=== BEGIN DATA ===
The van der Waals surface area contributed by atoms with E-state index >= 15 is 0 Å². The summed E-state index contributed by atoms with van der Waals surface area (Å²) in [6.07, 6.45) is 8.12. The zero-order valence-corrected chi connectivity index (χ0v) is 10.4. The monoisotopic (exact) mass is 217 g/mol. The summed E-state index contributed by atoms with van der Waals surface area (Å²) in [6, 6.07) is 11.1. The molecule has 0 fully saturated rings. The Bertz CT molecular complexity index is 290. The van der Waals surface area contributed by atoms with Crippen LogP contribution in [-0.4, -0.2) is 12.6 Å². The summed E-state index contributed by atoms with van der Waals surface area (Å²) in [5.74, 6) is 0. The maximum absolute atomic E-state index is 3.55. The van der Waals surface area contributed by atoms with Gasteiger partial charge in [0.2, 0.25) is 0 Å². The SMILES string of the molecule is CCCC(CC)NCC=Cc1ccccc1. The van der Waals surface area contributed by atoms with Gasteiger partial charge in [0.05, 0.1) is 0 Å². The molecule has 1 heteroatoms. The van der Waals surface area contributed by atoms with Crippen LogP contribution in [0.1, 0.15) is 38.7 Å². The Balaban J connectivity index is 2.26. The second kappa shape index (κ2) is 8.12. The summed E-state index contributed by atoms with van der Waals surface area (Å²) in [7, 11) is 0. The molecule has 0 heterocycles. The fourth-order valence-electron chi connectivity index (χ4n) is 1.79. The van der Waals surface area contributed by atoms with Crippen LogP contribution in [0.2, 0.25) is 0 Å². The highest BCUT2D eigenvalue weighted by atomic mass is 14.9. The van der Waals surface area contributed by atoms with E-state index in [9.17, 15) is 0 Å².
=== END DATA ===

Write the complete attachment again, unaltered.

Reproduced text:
The van der Waals surface area contributed by atoms with E-state index >= 15 is 0 Å². The summed E-state index contributed by atoms with van der Waals surface area (Å²) in [6.07, 6.45) is 8.12. The zero-order valence-corrected chi connectivity index (χ0v) is 10.4. The monoisotopic (exact) mass is 217 g/mol. The summed E-state index contributed by atoms with van der Waals surface area (Å²) in [6, 6.07) is 11.1. The molecule has 0 fully saturated rings. The Bertz CT molecular complexity index is 290. The van der Waals surface area contributed by atoms with Crippen LogP contribution in [-0.4, -0.2) is 12.6 Å². The summed E-state index contributed by atoms with van der Waals surface area (Å²) in [5.74, 6) is 0. The maximum absolute atomic E-state index is 3.55. The van der Waals surface area contributed by atoms with Gasteiger partial charge in [0.2, 0.25) is 0 Å². The SMILES string of the molecule is CCCC(CC)NCC=Cc1ccccc1. The van der Waals surface area contributed by atoms with Gasteiger partial charge in [0.05, 0.1) is 0 Å². The molecule has 1 heteroatoms. The van der Waals surface area contributed by atoms with Crippen LogP contribution in [0.1, 0.15) is 38.7 Å². The Balaban J connectivity index is 2.26. The second kappa shape index (κ2) is 8.12. The summed E-state index contributed by atoms with van der Waals surface area (Å²) in [7, 11) is 0. The molecule has 0 heterocycles. The fourth-order valence-electron chi connectivity index (χ4n) is 1.79. The van der Waals surface area contributed by atoms with Crippen LogP contribution in [0.2, 0.25) is 0 Å². The highest BCUT2D eigenvalue weighted by atomic mass is 14.9. The van der Waals surface area contributed by atoms with E-state index in [9.17, 15) is 0 Å².